I hate zombies. I'm sorry. I tried to like them, but I find zombies to be among the least imaginative, dullest horror monsters. And it really bothers me that zombies are apparently now an almost $6 billion business (calculated over several years), making them more important to the economy than hip hop music ($1 billion annually) and fake college degrees ($1 billion annually--go figure), but less important than pornography ($13 billion annually). Zombies are even giving vampires a run for their money. The bloodsuckers are responsible for more than $7 billion in Hollywood profits alone since 2009, though mostly due to the Twilight movies.
The modern zombie emerged from an accident of entertainment industry economics. George Romero really like Richard Matheson's I Am Legend but couldn't afford to pay him to adapt the novel about hordes of marauding vampires. So, he changed the vampires from bloodsuckers to general-issue, undead cannibal "ghouls," and he made them not just pallid and sickly but rotten, closer to the European folkloric revenant from which the vampire had sprung two centuries earlier.
But in doing so, Romero demystified the undead, taking away the traditional association of resurrected corpses with magic, the occult, and even religious power. Earlier walking corpses had a moral and magical dimension. The ghost existed to right past wrong and to provide proof of the survival of the soul after death. Frankenstein's monster raised Promethean questions about the human desire to become god. The vampire had a fascinating glamor, not only of eternal life but also of the vast weight of history that sat heavily upon his or her immortal shoulders.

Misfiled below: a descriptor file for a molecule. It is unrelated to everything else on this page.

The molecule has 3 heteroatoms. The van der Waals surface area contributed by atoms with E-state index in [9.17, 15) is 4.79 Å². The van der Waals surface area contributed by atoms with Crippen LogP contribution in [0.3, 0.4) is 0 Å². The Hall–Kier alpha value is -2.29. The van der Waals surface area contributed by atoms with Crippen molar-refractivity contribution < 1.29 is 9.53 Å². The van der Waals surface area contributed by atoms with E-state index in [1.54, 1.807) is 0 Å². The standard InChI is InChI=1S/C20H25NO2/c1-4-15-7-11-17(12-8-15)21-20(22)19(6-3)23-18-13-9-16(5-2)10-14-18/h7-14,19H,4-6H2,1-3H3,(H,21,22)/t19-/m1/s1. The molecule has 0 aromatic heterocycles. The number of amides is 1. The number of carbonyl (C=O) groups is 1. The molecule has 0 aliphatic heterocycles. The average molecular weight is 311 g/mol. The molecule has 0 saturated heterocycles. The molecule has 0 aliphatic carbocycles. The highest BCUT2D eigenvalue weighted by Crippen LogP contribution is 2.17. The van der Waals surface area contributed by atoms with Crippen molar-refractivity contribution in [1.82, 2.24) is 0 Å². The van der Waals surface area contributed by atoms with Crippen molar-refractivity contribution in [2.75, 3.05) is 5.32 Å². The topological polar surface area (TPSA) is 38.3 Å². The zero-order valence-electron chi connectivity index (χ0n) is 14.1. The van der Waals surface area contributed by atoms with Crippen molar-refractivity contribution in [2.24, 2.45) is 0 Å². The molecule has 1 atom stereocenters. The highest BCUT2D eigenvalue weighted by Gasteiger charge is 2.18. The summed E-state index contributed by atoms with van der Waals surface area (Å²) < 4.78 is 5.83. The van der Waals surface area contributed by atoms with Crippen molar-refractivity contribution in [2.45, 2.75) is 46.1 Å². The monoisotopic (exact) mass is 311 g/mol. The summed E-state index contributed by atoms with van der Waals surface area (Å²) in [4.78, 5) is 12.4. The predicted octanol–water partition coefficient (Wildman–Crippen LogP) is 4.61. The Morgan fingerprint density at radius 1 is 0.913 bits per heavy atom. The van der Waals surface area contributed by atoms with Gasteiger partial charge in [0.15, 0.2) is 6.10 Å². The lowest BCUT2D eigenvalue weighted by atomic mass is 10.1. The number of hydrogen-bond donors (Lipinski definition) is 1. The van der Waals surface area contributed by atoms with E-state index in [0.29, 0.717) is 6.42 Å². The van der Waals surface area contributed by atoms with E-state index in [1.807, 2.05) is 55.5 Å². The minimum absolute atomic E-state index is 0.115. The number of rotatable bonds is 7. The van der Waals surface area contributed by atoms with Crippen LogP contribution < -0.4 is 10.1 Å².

Count Dracula, especially, captured the mystical and occult dimension of the undead. Not only could he transform into mist and wolf, but he also attended the devil's school, the Scholomance. When he comes to Renfield at Dr. Seward's asylum, he speaks in the words of the Devil. In Dracula, the Count says: "All these lives will I give you, ay, and many more and greater, through countless ages, if you will fall down and worship me!" Compare Mark 4:9, where the Devil says to Jesus: "All these things will I give thee, if thou wilt fall down and worship me."
The best horror monsters combine terror with awe, existing in the dark place that leads toward a contemplation of the Burkean sublime. The Cthulhu Mythos is a perfect example of horror that builds toward transcendent experiences of the sublime. The terror of alien beings from the darkest cosmos serves a higher purpose, frightening the mind into an understanding of the vast, awesome universe surrounding us. But even traditional horror figures--the ghost, the vampire, the werewolf, the mummy (which is, really, a zombie with a brain), etc.--offer a taste of the sublime when set in their traditional Gothic framework of dark nights, crumbling architecture, a vast spaces.